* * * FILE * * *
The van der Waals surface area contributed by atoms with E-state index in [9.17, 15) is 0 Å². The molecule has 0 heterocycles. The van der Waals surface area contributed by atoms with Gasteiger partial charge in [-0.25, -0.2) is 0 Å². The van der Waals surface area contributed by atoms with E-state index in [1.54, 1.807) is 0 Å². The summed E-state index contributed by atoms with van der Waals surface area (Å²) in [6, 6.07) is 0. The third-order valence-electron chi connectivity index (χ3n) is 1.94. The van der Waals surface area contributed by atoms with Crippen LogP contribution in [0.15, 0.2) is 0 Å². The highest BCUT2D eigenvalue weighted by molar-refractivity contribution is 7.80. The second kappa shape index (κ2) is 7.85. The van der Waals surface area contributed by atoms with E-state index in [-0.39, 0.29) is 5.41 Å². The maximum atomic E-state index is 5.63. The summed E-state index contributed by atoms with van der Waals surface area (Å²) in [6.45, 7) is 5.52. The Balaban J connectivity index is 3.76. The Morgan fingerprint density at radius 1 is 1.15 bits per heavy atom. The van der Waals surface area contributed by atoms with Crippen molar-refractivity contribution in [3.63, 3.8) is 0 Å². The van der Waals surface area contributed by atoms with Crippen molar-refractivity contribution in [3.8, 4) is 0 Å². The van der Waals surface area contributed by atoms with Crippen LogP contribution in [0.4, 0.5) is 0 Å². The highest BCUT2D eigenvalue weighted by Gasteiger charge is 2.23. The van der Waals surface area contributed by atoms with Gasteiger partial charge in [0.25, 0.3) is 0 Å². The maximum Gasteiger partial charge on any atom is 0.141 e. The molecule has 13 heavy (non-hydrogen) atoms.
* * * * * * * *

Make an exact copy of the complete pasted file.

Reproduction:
The van der Waals surface area contributed by atoms with E-state index in [9.17, 15) is 0 Å². The molecule has 0 heterocycles. The van der Waals surface area contributed by atoms with Gasteiger partial charge in [-0.25, -0.2) is 0 Å². The van der Waals surface area contributed by atoms with E-state index in [1.54, 1.807) is 0 Å². The summed E-state index contributed by atoms with van der Waals surface area (Å²) in [6, 6.07) is 0. The third-order valence-electron chi connectivity index (χ3n) is 1.94. The van der Waals surface area contributed by atoms with Crippen LogP contribution in [0.15, 0.2) is 0 Å². The highest BCUT2D eigenvalue weighted by molar-refractivity contribution is 7.80. The second kappa shape index (κ2) is 7.85. The van der Waals surface area contributed by atoms with E-state index in [-0.39, 0.29) is 5.41 Å². The maximum atomic E-state index is 5.63. The summed E-state index contributed by atoms with van der Waals surface area (Å²) in [6.45, 7) is 5.52. The Balaban J connectivity index is 3.76. The Morgan fingerprint density at radius 1 is 1.15 bits per heavy atom. The van der Waals surface area contributed by atoms with Crippen molar-refractivity contribution in [3.63, 3.8) is 0 Å². The van der Waals surface area contributed by atoms with Crippen molar-refractivity contribution in [3.8, 4) is 0 Å². The van der Waals surface area contributed by atoms with Crippen LogP contribution in [0.4, 0.5) is 0 Å². The highest BCUT2D eigenvalue weighted by Gasteiger charge is 2.23. The van der Waals surface area contributed by atoms with Gasteiger partial charge in [0.25, 0.3) is 0 Å². The maximum Gasteiger partial charge on any atom is 0.141 e. The molecule has 13 heavy (non-hydrogen) atoms.